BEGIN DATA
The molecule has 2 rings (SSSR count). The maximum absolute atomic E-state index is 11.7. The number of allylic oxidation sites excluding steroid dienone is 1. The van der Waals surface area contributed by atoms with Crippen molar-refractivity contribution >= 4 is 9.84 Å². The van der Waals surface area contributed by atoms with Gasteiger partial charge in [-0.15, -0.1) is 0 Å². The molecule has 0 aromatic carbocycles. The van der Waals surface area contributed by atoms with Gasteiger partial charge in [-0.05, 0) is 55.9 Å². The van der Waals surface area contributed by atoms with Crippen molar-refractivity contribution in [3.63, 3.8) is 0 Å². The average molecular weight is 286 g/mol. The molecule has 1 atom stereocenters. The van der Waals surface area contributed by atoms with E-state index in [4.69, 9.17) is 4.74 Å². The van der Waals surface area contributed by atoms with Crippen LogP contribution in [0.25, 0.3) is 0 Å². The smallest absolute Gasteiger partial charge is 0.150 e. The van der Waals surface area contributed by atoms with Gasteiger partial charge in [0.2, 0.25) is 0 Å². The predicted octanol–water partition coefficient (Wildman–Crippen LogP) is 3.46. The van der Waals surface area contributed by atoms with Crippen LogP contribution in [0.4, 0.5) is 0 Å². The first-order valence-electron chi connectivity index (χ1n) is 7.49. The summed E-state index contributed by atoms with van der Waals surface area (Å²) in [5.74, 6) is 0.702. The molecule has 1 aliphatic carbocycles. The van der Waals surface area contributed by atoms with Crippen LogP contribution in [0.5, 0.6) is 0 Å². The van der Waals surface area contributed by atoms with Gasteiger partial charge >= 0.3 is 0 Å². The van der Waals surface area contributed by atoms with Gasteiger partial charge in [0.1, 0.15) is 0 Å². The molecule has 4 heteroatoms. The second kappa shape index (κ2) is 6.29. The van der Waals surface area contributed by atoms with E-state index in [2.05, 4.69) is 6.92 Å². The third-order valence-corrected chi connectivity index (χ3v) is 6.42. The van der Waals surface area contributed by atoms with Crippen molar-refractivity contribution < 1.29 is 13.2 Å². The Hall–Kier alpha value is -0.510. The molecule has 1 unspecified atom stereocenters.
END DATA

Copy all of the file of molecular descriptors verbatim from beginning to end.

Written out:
The molecule has 2 rings (SSSR count). The maximum absolute atomic E-state index is 11.7. The number of allylic oxidation sites excluding steroid dienone is 1. The van der Waals surface area contributed by atoms with Crippen molar-refractivity contribution >= 4 is 9.84 Å². The van der Waals surface area contributed by atoms with Gasteiger partial charge in [-0.15, -0.1) is 0 Å². The molecule has 0 aromatic carbocycles. The van der Waals surface area contributed by atoms with Gasteiger partial charge in [-0.05, 0) is 55.9 Å². The van der Waals surface area contributed by atoms with Crippen molar-refractivity contribution in [3.63, 3.8) is 0 Å². The average molecular weight is 286 g/mol. The molecule has 1 atom stereocenters. The van der Waals surface area contributed by atoms with E-state index in [4.69, 9.17) is 4.74 Å². The van der Waals surface area contributed by atoms with Crippen LogP contribution in [0.25, 0.3) is 0 Å². The smallest absolute Gasteiger partial charge is 0.150 e. The van der Waals surface area contributed by atoms with Gasteiger partial charge in [0.2, 0.25) is 0 Å². The predicted octanol–water partition coefficient (Wildman–Crippen LogP) is 3.46. The van der Waals surface area contributed by atoms with Crippen LogP contribution in [0.4, 0.5) is 0 Å². The first-order valence-electron chi connectivity index (χ1n) is 7.49. The summed E-state index contributed by atoms with van der Waals surface area (Å²) in [5.74, 6) is 0.702. The molecule has 1 aliphatic carbocycles. The van der Waals surface area contributed by atoms with Crippen LogP contribution in [0.5, 0.6) is 0 Å². The van der Waals surface area contributed by atoms with Gasteiger partial charge >= 0.3 is 0 Å². The van der Waals surface area contributed by atoms with Gasteiger partial charge in [0.1, 0.15) is 0 Å². The molecule has 4 heteroatoms. The second kappa shape index (κ2) is 6.29. The van der Waals surface area contributed by atoms with E-state index in [2.05, 4.69) is 6.92 Å². The third-order valence-corrected chi connectivity index (χ3v) is 6.42. The van der Waals surface area contributed by atoms with Crippen molar-refractivity contribution < 1.29 is 13.2 Å². The Hall–Kier alpha value is -0.510. The molecule has 1 unspecified atom stereocenters.